Five Tips For Better Audio In Your Video Projects
By Christian Payne (Documentally)
Christian specialises in multimedia creation, social media documenting and amplification. He is leading our upcoming #DUSocial Content Creation & Marketing Masterclass, which you can sign up to here.
When we are so focused on video resolution, colour balance, framing and composition it’s easy to over look the audio. But never underestimate the importance of high quality audio in your video projects. Grainy or shaky footage can be seen as a dynamic feature of your video. Distorted audio could ruin it.
It’s not difficult to capture crisp clear audio though. Here are a few tips.
Listen to the background noise where you are filming. Can you turn off the air conditioner or close a window? Isolating unwanted sound at this point will save you some work later on. Hard edges create echo. If ambient sound is inevitable, where possible choose a space with soft furnishings. Carpets, curtains and furniture will deaden the sound.
Use a windshield. In some cases particularly when capturing news on the fly, the inbuilt mic might be all you have. If using a phone carry a windshield in your pocket or bag at all times. It takes up little space and can save your audio if shooting in a windy environment. In an emergency, if you can’t find a sheltered spot then a sock, or glove can be stretched across the mics on your phone. Test which of the mics are in use when recording. Some apps will let you select certain mics. On a compact camera loosely taping some cotton wool over the inbuilt mic can also help. Most external mics with have some kind of mic shield available to buy.
Ideally use an external microphone. I.e. Something other than the inbuilt standard mic. On a phone or dedicated camera that might mean a lavaliere (tie clip) mic clipped onto your subject. Or a professional on-camera stereo or shotgun mic. This will capture a better range of sound and isolate background noise when needed.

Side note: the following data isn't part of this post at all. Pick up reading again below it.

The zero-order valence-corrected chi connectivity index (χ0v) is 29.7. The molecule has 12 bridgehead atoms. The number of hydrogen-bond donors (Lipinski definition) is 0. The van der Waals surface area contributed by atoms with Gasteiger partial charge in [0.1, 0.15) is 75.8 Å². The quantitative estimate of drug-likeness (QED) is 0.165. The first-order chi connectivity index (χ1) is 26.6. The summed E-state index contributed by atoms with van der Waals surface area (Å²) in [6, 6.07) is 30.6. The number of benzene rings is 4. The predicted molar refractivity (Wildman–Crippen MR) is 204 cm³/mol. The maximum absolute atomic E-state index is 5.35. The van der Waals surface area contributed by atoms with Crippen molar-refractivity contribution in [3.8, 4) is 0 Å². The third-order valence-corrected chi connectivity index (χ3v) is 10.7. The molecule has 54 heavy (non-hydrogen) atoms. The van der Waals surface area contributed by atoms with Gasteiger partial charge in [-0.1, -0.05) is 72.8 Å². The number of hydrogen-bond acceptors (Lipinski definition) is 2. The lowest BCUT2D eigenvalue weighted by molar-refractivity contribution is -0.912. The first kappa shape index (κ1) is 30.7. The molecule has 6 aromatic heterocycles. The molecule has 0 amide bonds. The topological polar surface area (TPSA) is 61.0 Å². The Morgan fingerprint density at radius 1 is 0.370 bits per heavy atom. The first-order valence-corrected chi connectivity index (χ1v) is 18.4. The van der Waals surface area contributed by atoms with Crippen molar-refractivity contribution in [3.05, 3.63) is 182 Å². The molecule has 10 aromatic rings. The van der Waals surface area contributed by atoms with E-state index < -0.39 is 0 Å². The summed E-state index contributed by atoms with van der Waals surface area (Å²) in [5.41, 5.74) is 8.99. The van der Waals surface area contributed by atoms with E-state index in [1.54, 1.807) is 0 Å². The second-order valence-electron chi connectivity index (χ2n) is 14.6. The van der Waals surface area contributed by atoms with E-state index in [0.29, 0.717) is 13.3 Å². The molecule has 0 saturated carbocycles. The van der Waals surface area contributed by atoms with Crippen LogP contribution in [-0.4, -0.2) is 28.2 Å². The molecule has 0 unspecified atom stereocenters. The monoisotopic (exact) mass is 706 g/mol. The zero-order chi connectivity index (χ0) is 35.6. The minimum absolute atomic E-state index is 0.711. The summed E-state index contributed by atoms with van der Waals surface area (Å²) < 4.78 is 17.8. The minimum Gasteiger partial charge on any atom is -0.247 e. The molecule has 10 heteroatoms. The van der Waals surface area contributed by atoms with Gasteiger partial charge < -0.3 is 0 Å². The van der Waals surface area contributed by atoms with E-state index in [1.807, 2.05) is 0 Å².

On my phone I use the Smart Lav+, the Shure MV88 or any XLR via the Rode iXLR. On an SLR or Micro 4/3 camera I’ll use or Smart Lav+ with an adapter or the VideoMic Pro or the Pro+. On My Go-Pro I’ll use the Rode Video Micro.
Get in Close! Keep your microphones out of shot but as near as possible to the subject. In short, the proximity effect can give you better fidelity, reducing background noise and making your voice sound amazing. Clip on mics or a shotgun mic on a boom pole can work well to achieve this. But an obvious mic in shot can be distracting. Get the mic as close to the sound source as you can. This is me looking smug:
If possible listen and watch your recording levels. If you can monitor with headphones do it. It’s hard on a phone but the iXLR and iRig options can help you here. Some cameras will show you your recording levels as will the phone app FilmicPro. Keep your recording levels at around -12db. Hot or distorted audio sounds terrible but audio at -12db can still be amplified if needed. If you can’t see or monitor your levels live then record sample audio and listen back through headphones.
Thanks for reading. Good luck in your multimedia projects! If you have any questions or anything to add please tweet me @documentally.
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